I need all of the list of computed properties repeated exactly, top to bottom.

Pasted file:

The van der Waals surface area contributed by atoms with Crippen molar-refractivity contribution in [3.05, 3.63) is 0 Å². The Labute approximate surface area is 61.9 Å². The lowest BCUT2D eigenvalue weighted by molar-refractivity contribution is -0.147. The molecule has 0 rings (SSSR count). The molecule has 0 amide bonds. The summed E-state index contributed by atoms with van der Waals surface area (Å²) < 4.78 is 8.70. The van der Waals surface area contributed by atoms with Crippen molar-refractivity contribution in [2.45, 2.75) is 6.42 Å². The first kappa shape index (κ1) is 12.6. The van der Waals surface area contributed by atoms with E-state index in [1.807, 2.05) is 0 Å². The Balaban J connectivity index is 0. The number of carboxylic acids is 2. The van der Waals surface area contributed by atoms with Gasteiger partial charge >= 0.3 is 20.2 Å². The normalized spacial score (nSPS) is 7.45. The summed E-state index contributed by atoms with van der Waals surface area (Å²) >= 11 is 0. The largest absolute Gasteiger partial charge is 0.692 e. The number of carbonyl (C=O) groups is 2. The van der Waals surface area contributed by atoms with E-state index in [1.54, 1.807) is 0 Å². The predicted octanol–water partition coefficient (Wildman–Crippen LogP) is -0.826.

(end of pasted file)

The van der Waals surface area contributed by atoms with Crippen molar-refractivity contribution in [3.05, 3.63) is 0 Å². The Labute approximate surface area is 61.9 Å². The lowest BCUT2D eigenvalue weighted by molar-refractivity contribution is -0.147. The molecule has 0 rings (SSSR count). The molecule has 0 amide bonds. The summed E-state index contributed by atoms with van der Waals surface area (Å²) < 4.78 is 8.70. The van der Waals surface area contributed by atoms with Crippen molar-refractivity contribution in [2.45, 2.75) is 6.42 Å². The first kappa shape index (κ1) is 12.6. The van der Waals surface area contributed by atoms with E-state index in [1.807, 2.05) is 0 Å². The Balaban J connectivity index is 0. The number of carboxylic acids is 2. The van der Waals surface area contributed by atoms with Gasteiger partial charge >= 0.3 is 20.2 Å². The normalized spacial score (nSPS) is 7.45. The summed E-state index contributed by atoms with van der Waals surface area (Å²) >= 11 is 0. The largest absolute Gasteiger partial charge is 0.692 e. The number of carbonyl (C=O) groups is 2. The van der Waals surface area contributed by atoms with E-state index in [1.54, 1.807) is 0 Å². The predicted octanol–water partition coefficient (Wildman–Crippen LogP) is -0.826.